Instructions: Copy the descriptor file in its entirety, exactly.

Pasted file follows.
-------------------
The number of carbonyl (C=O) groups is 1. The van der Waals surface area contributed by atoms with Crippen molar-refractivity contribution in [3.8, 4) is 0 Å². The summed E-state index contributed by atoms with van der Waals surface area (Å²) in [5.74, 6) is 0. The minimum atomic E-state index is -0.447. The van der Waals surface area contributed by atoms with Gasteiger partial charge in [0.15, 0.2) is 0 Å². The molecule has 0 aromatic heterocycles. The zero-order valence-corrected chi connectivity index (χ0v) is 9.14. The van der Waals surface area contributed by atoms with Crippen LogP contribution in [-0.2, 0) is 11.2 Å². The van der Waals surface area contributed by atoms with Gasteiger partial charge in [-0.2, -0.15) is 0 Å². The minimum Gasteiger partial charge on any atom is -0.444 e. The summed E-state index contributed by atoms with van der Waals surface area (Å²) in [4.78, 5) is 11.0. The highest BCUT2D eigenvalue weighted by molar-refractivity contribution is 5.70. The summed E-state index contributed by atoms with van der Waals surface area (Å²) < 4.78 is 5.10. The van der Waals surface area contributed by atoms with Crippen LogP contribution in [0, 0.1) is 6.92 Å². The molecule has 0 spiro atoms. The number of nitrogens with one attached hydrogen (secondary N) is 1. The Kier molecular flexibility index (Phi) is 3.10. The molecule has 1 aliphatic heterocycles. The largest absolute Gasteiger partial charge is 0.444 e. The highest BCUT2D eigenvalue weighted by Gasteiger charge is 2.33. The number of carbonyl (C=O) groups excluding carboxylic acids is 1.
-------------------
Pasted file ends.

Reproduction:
The number of carbonyl (C=O) groups is 1. The van der Waals surface area contributed by atoms with Crippen molar-refractivity contribution in [3.8, 4) is 0 Å². The summed E-state index contributed by atoms with van der Waals surface area (Å²) in [5.74, 6) is 0. The minimum atomic E-state index is -0.447. The van der Waals surface area contributed by atoms with Gasteiger partial charge in [0.15, 0.2) is 0 Å². The molecule has 0 aromatic heterocycles. The zero-order valence-corrected chi connectivity index (χ0v) is 9.14. The van der Waals surface area contributed by atoms with Crippen LogP contribution in [-0.2, 0) is 11.2 Å². The van der Waals surface area contributed by atoms with Gasteiger partial charge in [-0.2, -0.15) is 0 Å². The minimum Gasteiger partial charge on any atom is -0.444 e. The summed E-state index contributed by atoms with van der Waals surface area (Å²) in [4.78, 5) is 11.0. The highest BCUT2D eigenvalue weighted by molar-refractivity contribution is 5.70. The summed E-state index contributed by atoms with van der Waals surface area (Å²) < 4.78 is 5.10. The van der Waals surface area contributed by atoms with Crippen LogP contribution in [0, 0.1) is 6.92 Å². The molecule has 0 spiro atoms. The number of nitrogens with one attached hydrogen (secondary N) is 1. The Kier molecular flexibility index (Phi) is 3.10. The molecule has 1 aliphatic heterocycles. The largest absolute Gasteiger partial charge is 0.444 e. The highest BCUT2D eigenvalue weighted by Gasteiger charge is 2.33. The number of carbonyl (C=O) groups excluding carboxylic acids is 1.